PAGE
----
A Look Inside And Component Analysis
Before proceeding with this page, we strongly encourage you to a look at our PSUs 101 article, which provides valuable information about PSUs and their operation, allowing you to better understand the components we're about to discuss. Our main tools for disassembling PSUs are a Thermaltronics soldering and rework station, and a Hakko FR-300 desoldering gun.
|Transient Filter||4x Y caps, 4x X caps, 2x CM chokes, 1x MOV, 2x Infineon CM02X|
|Inrush Protection||2x NTC Thermistor & 2x Relay|
|Bridge Rectifier(s)||2x LL15XB60 (600V, 15A @ 124 °C)|
|APFC MOSFETs||4x Infineon IPP50R140CP (550V, 15A @ 100 °C, 0.14Ω)|
|APFC Boost Diode||2x Boost Diodes|
|Hold-up Cap(s)||4x Panasonic (420V, 270uF each, 1080uF combined, 2000h @ 105 °C, TS-HC)|
|Main Switchers||4x Infineon IPP50R140CP (550V, 15A @ 100 °C, 0.14Ω)|
|FET Drivers||2x Silicon Labs Si8230BD|
|APFC Controllers||Champion CM6502TX, CM03X Green PFC|
|Switching Controller||Champion CM6901|
|MCU||STMicroelectronics STM32F302 (72 MHz, 12-bit DACs, USB interface)|
|Topology||Primary side: Full-Bridge & LLC Resonant Converter Secondary side: Synchronous Rectification & DC-DC converters|
|+12V MOSFETs||Unknown number of FETs|
|5V & 3.3V||DC-DC Converters: 4x Infineon BSC050NE2LS (25V, 37A @ 100 °C, 5 mΩ) 4x Infineon BSC018NE2LS (25V, 97A @ 100 °C, 1.8 mΩ) PWM Controller: 2x Anpec APW7073|
|Filtering Capacitors||Electrolytics: Unicon (TW), Nippon Chemi-Con (105 °C, KY, KZE), Rubycon (105 °C, ZL, PX, ZLH, YXG) Polymers: Nichicon, Nippon Chemi-Con|
|Supervisor IC||SITI PS223 (OVP, UVP, OCP, SCP, OTP ) & STMicroelectronics LM339|
|Fan Model||Cooler Master FA13525L 12LPA (135mm, 12V, 0.50A, 2940 RPM, Loop Dynamic Bearing)|
|Rectifier||1x PFR40V60CT (2x 20A, 60V)|
|Standby PWM Controller||Sanken STR-A6062H (26.5W max)|
|Voltage Regulator||1x STMicroelectronics L7912CV (TO-220, -12V, 1.5A)|
Although it costs more than the AX1500i, which uses a fully digital platform, the MasterWatt 1200 only employs an MCU as a communication link and for monitoring purposes. The most important functions, APFC and switching control, are handled by common analog controllers and not by digital circuits. This is a big let-down for us. Given the huge price tag and the applications that Cooler Master developed exclusively for this PSU, we expected it to be digitally controlled. The design is unique though, and the platform is new. An enhanced APFC converter is used along with a full-bridge topology on the primary side, which is backed up by an LLC resonant converter. On the secondary side, two DC-DC converters generate the minor rails. The FETs that regulate the +12V rail are installed on a board that's close to the main transformers and modular PCB, thereby reducing energy losses on power transfer cables and/or PCB traces.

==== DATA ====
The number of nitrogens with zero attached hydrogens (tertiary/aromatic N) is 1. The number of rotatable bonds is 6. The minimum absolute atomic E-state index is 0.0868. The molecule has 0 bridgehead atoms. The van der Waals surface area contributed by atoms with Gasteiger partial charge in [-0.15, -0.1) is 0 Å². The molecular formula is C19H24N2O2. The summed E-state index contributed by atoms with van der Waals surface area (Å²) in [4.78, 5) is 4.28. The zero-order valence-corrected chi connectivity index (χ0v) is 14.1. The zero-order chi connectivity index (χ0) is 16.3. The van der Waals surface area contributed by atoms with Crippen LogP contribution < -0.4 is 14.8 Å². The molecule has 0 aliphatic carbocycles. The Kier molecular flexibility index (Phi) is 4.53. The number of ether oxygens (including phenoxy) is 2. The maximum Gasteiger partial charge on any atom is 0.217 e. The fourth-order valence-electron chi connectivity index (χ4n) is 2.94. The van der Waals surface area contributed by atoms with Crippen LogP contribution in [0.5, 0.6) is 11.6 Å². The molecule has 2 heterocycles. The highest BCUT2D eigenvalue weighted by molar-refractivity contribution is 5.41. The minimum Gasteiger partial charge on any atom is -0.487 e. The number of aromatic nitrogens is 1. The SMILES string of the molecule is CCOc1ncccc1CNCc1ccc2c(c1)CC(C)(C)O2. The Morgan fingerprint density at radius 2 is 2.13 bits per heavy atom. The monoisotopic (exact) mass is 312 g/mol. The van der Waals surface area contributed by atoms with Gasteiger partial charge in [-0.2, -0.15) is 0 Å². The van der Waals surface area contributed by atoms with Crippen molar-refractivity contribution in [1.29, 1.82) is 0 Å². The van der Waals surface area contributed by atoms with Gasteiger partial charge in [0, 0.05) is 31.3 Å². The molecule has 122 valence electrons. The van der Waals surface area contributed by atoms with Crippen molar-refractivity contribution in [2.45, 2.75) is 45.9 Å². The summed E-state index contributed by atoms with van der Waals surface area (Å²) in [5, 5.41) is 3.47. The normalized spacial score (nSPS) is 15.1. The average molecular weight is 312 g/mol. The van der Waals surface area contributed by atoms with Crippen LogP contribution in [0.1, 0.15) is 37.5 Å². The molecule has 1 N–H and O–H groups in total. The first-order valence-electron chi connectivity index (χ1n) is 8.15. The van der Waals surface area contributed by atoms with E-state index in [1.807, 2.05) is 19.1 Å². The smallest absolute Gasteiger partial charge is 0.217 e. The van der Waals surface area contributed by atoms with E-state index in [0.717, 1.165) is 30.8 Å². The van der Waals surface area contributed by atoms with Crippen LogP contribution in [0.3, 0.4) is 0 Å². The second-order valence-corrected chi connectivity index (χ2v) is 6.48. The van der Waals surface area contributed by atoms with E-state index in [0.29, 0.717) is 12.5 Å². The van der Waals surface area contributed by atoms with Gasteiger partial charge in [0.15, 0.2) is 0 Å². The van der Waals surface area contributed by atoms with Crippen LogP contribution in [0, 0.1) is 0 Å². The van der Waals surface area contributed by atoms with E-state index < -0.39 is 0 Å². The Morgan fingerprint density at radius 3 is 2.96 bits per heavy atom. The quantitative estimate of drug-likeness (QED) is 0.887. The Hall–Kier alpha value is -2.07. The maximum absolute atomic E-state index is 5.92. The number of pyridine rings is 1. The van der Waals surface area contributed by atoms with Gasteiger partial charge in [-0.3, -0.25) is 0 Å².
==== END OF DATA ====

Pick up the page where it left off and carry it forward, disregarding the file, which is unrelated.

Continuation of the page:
As we expect from Enhance Electronics, this PSU's build quality is high. And despite a Titanium efficiency rating, the primary side's heat sinks are quite large. The main PCB is fully loaded with components, something that inevitably affects airflow. However the electrolytic caps on the secondary side, along with the bulk caps (the components most sensitive to heat), are in the clear, so their cooling isn't affected. In order to be able to identify most components, we had to do some serious desoldering work. For starters we removed all bulk caps. Afterwards, we dealt with the large vertical board that holds the 5VSB circuit, the MCU, and other interesting components.
The first part of the transient filter starts at the AC receptacle with three X and a pair of Y caps. It continues on the main PCB with two more Y caps, an additional X cap, two CM chokes and an MOV (Metal Oxide Varistor). In addition, we spot two CM02X ICs on the PCB's solder side, which block current through a X cap's discharge (bleeding) resistor once AC is connected.